TMAX and Dev. by Inspectiongreenspun.com : LUSENET : Large format photography : One Thread
I was introduced to the development by inspection method recently at a workshop. I had the opportunity to do some of the processing myself, and felt that this might ba a method that I should consider for my own processing.
We were using Ilford and Bergger films at the workshop. Back at home, I've gotten the right filter and a switch setup so that I can do my own development by inspection. I have been using TMAX 400 recently, so that's what I started my tests with.
The problem is, I don't see the density changes through the base side like I was able to with the Bergger and Ilford films. It appears that the TMAX (in D-76) does not clear enough to see the density through the base, as is the traditional method for development by inspection.
I know the anti-haliation dies take a good bit to clear in TMAX 400. Does this make the films essentially unsuitable for development by inspection in the traditional method? Clearly, you can still look at the emulsion side, but that's not the way everyone does it, presumably because the negative looks overly dense from the emulsion side.
Any suggestions would be appreciated.
-- Michael Mutmansky (firstname.lastname@example.org), July 29, 2000
How long is your pre-soak? Increasing it might help a bit.
I have just started d.b.i. seriously and am convinced it's the way to go although it was rocky starting at first.
8 X 10+ is no doubt easier to judge than smaller formats and using a 15 watt bulb in the familiar Kodak bullet-shaped (or bee-hive shaped) safelight with the # 3 Wratten safelight 3 feet away made all the difference-I had been using the 7 watt Brownie safelights.
I have also limited myself to shooting simple compositions with bold, obvious highlight areas and developing the same day (or weekend) as I shoot, until I get more familiar with the look of things.
That said, a fellow who has been doing it longer than I uses the same 7 watt Brownie, 2 feet from his tray, and views the negative transilluminated, as on a light board, rather than reflected. He says it works well for him that way. He is using Bergger film and I think Tri-X.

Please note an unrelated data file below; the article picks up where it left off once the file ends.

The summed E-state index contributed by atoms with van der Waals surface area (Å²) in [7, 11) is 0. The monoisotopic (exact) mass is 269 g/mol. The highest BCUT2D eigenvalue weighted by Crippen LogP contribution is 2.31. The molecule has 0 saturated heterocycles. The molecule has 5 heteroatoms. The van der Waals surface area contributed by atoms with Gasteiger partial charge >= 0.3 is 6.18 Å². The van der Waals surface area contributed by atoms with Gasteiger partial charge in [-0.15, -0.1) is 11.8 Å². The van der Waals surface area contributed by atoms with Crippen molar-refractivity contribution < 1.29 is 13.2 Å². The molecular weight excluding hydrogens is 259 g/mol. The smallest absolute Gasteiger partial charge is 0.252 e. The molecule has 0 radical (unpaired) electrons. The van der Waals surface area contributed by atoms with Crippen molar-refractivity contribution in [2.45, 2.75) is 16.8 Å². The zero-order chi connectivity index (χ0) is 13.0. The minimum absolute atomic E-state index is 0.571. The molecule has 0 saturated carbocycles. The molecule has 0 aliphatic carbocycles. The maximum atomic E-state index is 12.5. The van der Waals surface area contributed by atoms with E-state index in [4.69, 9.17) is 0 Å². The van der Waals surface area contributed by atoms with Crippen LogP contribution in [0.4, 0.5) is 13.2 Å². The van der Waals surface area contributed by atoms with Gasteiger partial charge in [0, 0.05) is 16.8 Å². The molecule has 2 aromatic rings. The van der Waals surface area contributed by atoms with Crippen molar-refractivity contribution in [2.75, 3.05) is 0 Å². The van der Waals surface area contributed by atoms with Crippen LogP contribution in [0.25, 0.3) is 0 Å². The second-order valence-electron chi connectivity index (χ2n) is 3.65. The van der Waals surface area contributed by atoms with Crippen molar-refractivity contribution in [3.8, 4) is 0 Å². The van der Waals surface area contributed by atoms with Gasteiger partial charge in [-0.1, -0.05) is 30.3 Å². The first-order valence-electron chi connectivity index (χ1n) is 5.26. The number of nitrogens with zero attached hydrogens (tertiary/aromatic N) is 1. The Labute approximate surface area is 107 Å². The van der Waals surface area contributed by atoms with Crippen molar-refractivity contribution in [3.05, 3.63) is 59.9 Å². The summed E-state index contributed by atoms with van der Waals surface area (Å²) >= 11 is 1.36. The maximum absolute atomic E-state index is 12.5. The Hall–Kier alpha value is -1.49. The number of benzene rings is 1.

-- Sean yates (email@example.com), July 29, 2000.
The Tmax films will need about 5 minutes of pre soak, more than is needed with the older style films. Tmax 100 and 400 both work well with inspection development and I find Xtol to be a very good match for them, giving clean results. But, it you start shooting HP5+, forget Xtol as it gives a very high film base fog level, unacceptably so for me. I go back to ID11 or Rodinal if using HP5+. When developing I view the reflected light from the base side of the negative rather than viewing through the neg and have found it works well, even for negs with subtle detail highlights I want to emphasize. One good way to get used to your combination is to shoot 6 identical exposures and process them together. When you first turn on the safelight to view one negative, put it in the stop. Then as you view the others, one by one as the minutes pass, put one in the stop at each turning on of your green light. Since you are only viewing one negative at a time, fogging is hard to do. With your 6 of the same exposure, you get a nice progression from (most likely) underdeveloped to overdeveloped and can immediately view them in the fix after the last neg has been done. Different films look a bit different when wet, so you need to get used to the characteristics of what you use. After a bit of experience it will be easier. If you want a bit more fine tuning, shoot he same shot as your first test, 6 sheets each, two stops under and two stops over. Then develop the same way. This will give you normal, under and overesposed negs that are normally, under and overdeveloped. A complete course in darkroom development and contact print problems and solutions in one small box of film. Similar to a color print 'ring around', this will help you to better understand, ina way you can show others, what the results of exposure and development changes are.
-- Dan Smith (firstname.lastname@example.org), July 29, 2000.
Thanks Dan and Sean,
I'll try a longer presoak. I normally do about 2 minutes, but I'll increase it to 5 or so, and I'll use moving water so the water won't get saturated with the purple dyes.
I am doing 8x10 film, and I thought that switching to a different developer might help. I'm processing for platinum, so the negatives aren't too hard to read, the contrast needs to be pretty high for a successful platinum print.
I love the notion that I can make a subjective judgement about when to pull a negative based on experience. If I don't expose the negative quite right, there is one final chance to make some corrections while in the soup.
I'll post back after some further presoak trials with TMAX 400.
-- Michael Mutmansky (email@example.com), July 30, 2000.